reports on politics and education for the Tribune, which she joined in November 2009. She writes about the effects of the state budget, school finance reform, accountability and testing in Texas public schools. Her political coverage has included congressional and legislative races, as well as Gov. Rick Perry's presidential campaign, which she followed to Iowa and New Hampshire.
In 2013, she received a National Education Writers Association award for "Death of a District," a series on school closures. After earning a bachelor's degree in English from Wellesley College, she moved to Austin in 2008 to enter law school at the University of Texas.
A San Antonio native, her work has also appeared in Slate, where she spent a year as an editorial intern in Washington D.C.
A year into a $30 million push led by some of San Antonio's wealthiest philantrophic foundations to bring in new charter school operators, the city's school districts have started a campaign to highlight the value of traditional public schools.
Two new charter school operators have come to Texas promising a collegiate atmosphere. But along with their academic goals come extra fees for parents and a record of serving disproportionately affluent and white students.
Take a look back at Faking the Grade, our four-part investigative series on how Texas spent millions of federal dollars on private tutoring for the state's poorest students under a No Child Left Behind policy — and has little to show for it.
Despite the four Republican candidates' attempts to tear one another apart based on nuances in past statements on red-meat issues, the lieutenant governor's race has so far featured fights over style, not substance.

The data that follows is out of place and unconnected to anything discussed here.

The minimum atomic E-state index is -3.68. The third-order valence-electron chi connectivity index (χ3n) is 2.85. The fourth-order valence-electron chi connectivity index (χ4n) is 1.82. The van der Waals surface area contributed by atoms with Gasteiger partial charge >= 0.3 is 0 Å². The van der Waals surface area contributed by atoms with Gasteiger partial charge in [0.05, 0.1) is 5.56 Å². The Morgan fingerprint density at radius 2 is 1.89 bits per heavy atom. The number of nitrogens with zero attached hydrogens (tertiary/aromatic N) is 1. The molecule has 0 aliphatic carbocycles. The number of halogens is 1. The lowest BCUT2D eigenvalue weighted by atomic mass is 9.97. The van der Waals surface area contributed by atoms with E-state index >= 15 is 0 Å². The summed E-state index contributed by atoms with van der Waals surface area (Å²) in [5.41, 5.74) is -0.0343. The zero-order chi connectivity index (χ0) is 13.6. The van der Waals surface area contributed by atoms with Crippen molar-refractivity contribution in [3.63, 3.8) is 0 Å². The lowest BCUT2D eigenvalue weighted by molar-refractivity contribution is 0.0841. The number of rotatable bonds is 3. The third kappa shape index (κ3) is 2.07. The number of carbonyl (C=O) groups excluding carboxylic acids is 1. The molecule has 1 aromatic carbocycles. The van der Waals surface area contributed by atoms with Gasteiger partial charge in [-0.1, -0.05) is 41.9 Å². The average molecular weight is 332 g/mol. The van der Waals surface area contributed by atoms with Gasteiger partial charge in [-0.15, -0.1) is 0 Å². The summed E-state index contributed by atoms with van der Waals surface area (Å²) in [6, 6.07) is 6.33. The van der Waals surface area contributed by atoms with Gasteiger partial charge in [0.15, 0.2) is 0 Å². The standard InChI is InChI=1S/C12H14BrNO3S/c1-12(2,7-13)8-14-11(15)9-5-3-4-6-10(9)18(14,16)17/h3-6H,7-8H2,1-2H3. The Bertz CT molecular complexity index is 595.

As No Child Left Behind awaits congressional reauthorization, the tutoring industry is energetically pushing federal policymakers to preserve public funding for tutoring. This is the fourth story in a series on the program.
Texans for Fiscal Responsibility announced on Friday that it would back GOP state Sen. Dan Patrick in the race for lieutenant governor because of his record "of advocating for practical, reform-minded policies supported by Texans."
Few companies that sprang up in Texas to take advantage of federal funding for tutoring under No Child Left Behind offer a better window into the obstacles to the program’s success than Austin-based Tutors with Computers. This is the third story in a series on the program.
After hundreds of millions in federal dollars were spent on No Child Left Behind tutoring in Texas, it is difficult to find anyone willing to call the program an unqualified success. And there is disagreement on why the program didn't meet expectations. This is the second story in a series on the program.
A Texas Tribune investigation of a No Child Left Behind tutoring program has uncovered years of inaction by state officials while money flowed to tutoring companies, delivering few academic results. This is the first story in a series on the program.